# Generate the WordCloud library("wordcloud") library("RColorBrewer") par(bg="grey30") png(file="WordCloud.png",width=1000,height=700, bg="grey30") wordcloud(d$word, d$freq, col=terrain.colors(length(d$word), alpha=0.9), random.order=FALSE, rot.per=0.3 ) title(main = "Hillary Clinton's Most Used Used in the Emails", font.main = 1, col.main = "cornsilk3", cex.main = 1.5) dev.off()
Sentiment analysis is the process of determining whether a piece of writing is positive, negative or neutral. Here, we’ll work with the package “syuzhet”.
Just as the previous example, we’ll read the Emails from the database.
Emails <- data.frame(dbGetQuery(db,"SELECT * FROM Emails")) library('syuzhet')
“syuzhet” uses NRC Emotion lexicon. The NRC emotion lexicon is a list of words and their associations with eight emotions (anger, fear, anticipation, trust, surprise, sadness, joy, and disgust) and two sentiments (negative and positive).
The get_nrc_sentiment function returns a data frame in which each row represents a sentence from the original file. The columns include one for each emotion type was well as the positive or negative sentiment valence. It allows us to take a body of text and return which emotions it represents — and also whether the emotion is positive or negative.
d<-get_nrc_sentiment(Emails$RawText) td<-data.frame(t(d)) td_new <- data.frame(rowSums(td[2:7945])) #The function rowSums computes column sums across rows for each level of a grouping variable. #Transformation and cleaning names(td_new) <- "count" td_new <- cbind("sentiment" = rownames(td_new), td_new) rownames(td_new) <- NULL td_new2<-td_new[1:8,]
Now, we’ll use “ggplot2” to create a bar graph. Each bar represents how prominent the each of the emotion is in text.
#Visualisation library("ggplot2") qplot(sentiment, data=td_new2, weight=count, geom="bar",fill=sentiment)+ggtitle("Email sentiments")
You must have noticed YouTube’s auto-captioning feature. Auto-captioning is a speech recognition problem. One of the features in being able to generate captions automatically from audio is to predict what word comes after a given sequence of words. E.g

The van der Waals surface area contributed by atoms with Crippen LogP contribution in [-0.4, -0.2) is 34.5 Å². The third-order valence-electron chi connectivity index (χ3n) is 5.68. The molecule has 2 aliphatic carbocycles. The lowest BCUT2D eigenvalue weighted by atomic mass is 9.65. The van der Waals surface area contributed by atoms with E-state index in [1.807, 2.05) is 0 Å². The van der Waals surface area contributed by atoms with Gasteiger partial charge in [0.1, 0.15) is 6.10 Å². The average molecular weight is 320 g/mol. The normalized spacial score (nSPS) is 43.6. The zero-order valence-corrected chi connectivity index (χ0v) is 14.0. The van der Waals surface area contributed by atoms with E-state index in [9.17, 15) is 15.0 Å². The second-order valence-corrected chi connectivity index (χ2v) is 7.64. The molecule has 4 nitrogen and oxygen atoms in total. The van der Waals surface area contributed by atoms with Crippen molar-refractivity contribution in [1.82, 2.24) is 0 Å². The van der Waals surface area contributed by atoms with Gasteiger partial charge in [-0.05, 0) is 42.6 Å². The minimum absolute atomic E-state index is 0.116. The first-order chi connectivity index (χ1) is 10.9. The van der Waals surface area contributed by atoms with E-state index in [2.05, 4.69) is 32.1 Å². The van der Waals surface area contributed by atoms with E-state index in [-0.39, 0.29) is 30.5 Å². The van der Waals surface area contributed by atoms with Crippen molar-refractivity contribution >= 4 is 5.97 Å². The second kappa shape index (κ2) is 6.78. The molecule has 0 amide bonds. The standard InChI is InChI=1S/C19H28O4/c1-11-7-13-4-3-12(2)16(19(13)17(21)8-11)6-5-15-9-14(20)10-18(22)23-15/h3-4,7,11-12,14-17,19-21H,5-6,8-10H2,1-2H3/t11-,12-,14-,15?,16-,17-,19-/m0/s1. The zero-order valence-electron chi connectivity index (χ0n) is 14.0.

I’d like to make a …
Hopefully, you concluded that the next word in the sequence is “call”. We do this by first analyzing what words frequently co-occur. We formalize this by introducing N-grams. An n-gram is a contiguous sequence of n items from a given sequence of text or speech. In other words, we’ll be finding collocations. a collocation is a sequence of words or terms that co-occur more often than would be expected by chance. An example of this would be the term “very much.”
In this section, we’ll use the R-library “quanteda” to compute tri-grams to find commonly occuring sequence of 3 words.
library(tm) library(RSQLite) library(quanteda) db <- dbConnect(dbDriver("SQLite"), "/Users/shubham/Documents/hillary-clinton-emails/database.sqlite") # Get all the emails sent by Hillary emailHillary <- dbGetQuery(db, "SELECT ExtractedBodyText EmailBody FROM Emails e INNER JOIN Persons p ON e.SenderPersonId=P.Id WHERE p.Name='Hillary Clinton' AND e.ExtractedBodyText != '' ORDER BY RANDOM()") emails <- paste(emailHillary$EmailBody, collapse=" // ")
We will use quanteda’s function collocations to do so. And, finally we’ll remove stopwords from the collocations so we can get a full view of which are the most frequently used collection of three words in Hillary’s emails.
collocations(emails, size = 2:3) print(removeFeatures(collocations(emails, size = 2:3), stopwords("english")))
We set out to inform you how to do some of the most common text mining in R tasks with examples and sample code. Leave a comment below if you think we’re missing something or if you want to add something to this text mining in R discussion!
The author of this piece is Shubham Singh Tomar. Email email@example.com if you want to contribute to the blog.